Although fdb is correct that a symbol like *bh should not be taken to imply any specific phonetic content, these phonemes obviously had such content, and it's possible to speculate about what it was. The facts that lead people to think that the PIE "voiced aspirates" were breathy voiced stops as in Indic have to do with their reflexes in the daughter languages, namely:
- In Indic, they appear as breathy voiced stops. (In some modern Indic languages they remain such, in others they have become plain voiced stops, and in some Gypsy dialects they have become voiceless aspirates, as in ancient Greek.)
- In Greek, they appear as voiceless aspirated stops.
- In several branches (Anatolian, Celtic, Balto-Slavic, Iranian, Germanic, Armenian), they appear as voiced stops.
- In Italic, they appear to have first changed to voiceless fricatives, with various later developments.
This suggests that:
- They were stops. (A change of stops to fricatives in Italic is much more likely than a change of fricatives to stops in all the other languages.)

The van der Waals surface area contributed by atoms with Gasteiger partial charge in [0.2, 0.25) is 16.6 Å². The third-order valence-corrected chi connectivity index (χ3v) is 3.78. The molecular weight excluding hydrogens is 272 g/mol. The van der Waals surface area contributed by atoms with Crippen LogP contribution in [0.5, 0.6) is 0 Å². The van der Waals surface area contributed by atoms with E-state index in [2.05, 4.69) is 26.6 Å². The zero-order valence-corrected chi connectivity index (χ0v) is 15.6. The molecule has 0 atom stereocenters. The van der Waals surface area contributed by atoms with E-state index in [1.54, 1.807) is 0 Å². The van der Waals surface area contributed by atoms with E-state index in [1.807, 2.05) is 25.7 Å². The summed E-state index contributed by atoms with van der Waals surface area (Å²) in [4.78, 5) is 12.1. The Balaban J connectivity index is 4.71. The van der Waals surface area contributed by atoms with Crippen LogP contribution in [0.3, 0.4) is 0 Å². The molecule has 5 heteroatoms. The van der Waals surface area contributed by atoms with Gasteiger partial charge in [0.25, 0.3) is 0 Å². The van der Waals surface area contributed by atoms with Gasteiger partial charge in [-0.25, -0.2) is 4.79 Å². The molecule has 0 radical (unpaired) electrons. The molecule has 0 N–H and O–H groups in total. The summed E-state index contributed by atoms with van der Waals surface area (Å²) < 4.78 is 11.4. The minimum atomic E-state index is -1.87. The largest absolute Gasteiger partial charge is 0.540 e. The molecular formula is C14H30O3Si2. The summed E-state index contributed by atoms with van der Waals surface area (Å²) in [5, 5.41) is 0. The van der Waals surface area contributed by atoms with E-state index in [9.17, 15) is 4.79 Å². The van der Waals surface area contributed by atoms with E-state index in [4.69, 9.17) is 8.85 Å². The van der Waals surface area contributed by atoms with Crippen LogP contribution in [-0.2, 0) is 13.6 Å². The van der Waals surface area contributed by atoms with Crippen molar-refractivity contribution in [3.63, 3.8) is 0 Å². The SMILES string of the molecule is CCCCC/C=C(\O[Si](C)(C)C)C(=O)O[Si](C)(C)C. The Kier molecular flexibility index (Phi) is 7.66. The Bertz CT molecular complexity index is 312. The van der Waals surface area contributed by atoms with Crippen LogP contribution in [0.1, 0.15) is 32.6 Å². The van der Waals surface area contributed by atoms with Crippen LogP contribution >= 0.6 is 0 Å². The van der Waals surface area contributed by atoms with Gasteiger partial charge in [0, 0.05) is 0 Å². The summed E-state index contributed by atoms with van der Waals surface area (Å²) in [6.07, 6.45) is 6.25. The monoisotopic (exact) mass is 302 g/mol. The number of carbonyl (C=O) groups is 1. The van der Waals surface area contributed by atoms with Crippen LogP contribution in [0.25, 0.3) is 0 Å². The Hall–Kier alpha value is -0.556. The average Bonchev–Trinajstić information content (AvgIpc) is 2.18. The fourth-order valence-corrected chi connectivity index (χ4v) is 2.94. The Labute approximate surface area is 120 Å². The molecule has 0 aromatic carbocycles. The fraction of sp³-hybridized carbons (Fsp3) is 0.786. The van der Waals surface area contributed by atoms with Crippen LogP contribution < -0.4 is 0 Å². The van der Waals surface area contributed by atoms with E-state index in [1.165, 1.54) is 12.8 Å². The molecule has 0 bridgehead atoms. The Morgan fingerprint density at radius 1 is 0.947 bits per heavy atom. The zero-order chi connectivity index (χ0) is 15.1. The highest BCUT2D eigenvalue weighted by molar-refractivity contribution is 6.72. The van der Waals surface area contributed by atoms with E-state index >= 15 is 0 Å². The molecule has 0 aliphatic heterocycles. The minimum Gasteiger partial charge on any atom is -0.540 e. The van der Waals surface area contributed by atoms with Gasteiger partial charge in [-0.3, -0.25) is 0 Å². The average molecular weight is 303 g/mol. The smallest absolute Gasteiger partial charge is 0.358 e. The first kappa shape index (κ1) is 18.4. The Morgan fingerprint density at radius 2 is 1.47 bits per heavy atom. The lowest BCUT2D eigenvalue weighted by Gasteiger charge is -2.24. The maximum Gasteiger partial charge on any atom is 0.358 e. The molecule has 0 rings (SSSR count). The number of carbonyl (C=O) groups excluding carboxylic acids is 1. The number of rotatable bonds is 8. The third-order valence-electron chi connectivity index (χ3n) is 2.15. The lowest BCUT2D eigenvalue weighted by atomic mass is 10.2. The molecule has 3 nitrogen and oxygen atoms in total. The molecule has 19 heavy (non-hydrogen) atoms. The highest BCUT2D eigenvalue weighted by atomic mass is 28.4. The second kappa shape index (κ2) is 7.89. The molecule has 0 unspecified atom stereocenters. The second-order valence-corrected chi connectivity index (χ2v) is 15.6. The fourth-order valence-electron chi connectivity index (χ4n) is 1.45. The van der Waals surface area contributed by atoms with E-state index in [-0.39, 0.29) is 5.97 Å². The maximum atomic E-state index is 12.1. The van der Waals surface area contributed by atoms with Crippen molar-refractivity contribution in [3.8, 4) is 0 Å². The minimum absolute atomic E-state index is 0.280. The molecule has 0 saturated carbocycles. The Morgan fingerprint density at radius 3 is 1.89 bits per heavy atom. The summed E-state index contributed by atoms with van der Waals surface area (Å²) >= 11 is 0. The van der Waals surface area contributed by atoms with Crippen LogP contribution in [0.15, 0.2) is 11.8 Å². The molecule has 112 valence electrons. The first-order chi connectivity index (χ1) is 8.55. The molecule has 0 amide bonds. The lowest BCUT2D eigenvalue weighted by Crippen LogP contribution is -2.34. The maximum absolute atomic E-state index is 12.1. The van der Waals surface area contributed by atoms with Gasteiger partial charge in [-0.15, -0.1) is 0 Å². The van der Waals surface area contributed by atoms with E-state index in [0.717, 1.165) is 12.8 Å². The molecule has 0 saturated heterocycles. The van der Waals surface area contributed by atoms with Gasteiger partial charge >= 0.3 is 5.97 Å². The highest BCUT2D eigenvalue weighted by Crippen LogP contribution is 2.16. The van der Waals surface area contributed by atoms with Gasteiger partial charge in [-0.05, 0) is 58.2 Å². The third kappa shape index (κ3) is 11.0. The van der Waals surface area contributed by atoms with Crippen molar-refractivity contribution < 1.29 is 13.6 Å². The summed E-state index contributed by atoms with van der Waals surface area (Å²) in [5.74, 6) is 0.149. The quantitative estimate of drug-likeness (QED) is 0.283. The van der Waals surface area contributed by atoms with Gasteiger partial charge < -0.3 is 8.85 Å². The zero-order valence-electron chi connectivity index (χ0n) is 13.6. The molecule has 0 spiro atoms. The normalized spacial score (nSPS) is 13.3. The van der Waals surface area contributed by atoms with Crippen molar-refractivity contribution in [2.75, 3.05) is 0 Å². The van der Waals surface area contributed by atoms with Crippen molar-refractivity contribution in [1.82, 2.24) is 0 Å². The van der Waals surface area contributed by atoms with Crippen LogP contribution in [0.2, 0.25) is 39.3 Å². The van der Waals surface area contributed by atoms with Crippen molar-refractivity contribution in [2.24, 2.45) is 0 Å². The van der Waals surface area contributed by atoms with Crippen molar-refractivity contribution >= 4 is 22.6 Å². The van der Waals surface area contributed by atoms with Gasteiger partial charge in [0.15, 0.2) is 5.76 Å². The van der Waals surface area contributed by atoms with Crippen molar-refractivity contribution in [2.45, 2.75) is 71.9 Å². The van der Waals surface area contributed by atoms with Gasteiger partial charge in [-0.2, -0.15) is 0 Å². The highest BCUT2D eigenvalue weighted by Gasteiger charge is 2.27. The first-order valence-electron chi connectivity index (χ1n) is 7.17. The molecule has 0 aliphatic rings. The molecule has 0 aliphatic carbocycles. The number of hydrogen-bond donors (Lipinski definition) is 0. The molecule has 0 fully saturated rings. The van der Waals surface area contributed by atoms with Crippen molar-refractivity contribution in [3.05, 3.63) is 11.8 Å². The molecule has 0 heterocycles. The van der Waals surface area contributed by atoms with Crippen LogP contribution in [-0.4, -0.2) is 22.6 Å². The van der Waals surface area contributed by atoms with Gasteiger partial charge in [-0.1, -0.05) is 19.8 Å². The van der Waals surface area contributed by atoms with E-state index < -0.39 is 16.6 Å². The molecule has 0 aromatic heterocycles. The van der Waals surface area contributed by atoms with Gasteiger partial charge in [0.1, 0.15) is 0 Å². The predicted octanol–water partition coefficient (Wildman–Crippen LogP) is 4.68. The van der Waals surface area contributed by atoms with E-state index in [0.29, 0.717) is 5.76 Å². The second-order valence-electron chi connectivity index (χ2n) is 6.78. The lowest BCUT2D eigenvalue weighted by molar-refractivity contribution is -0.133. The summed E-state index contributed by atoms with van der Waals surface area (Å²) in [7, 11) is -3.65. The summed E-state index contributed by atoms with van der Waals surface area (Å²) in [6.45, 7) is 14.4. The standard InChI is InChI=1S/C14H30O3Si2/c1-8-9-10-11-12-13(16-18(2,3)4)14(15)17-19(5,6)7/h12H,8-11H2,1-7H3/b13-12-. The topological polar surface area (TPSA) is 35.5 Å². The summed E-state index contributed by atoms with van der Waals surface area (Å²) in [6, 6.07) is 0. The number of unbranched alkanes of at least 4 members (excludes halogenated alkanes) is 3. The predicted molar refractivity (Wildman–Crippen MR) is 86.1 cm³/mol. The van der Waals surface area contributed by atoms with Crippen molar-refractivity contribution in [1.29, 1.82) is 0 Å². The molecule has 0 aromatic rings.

- They were voiced. (They're voiced in the large majority of daughter languages; also, Indic has a separate voiceless aspirate series with which they contrast.)
- They seem, on the evidence of Indic and Greek, to have had some kind of phonation feature that distinguished them from the plain voiced stops. They must have been distinct from these in some way (since they show different reflexes in about half the branches), and the distinction seems to have had to do with a more open glottis state.
Putting all these features together, you arrive at breathy voiced stops. That said, this conclusion is far from unproblematic: first, because only one sub-branch (Indic) then actually preserves the original sounds into the historical period, which is maybe a bit strange; second and more importantly, because the system of contrasts that you end up with for PIE stops (voiceless / voiced / breathy voiced) is cross-linguistically either extremely rare or nonexistent. So it's still an unsolved problem.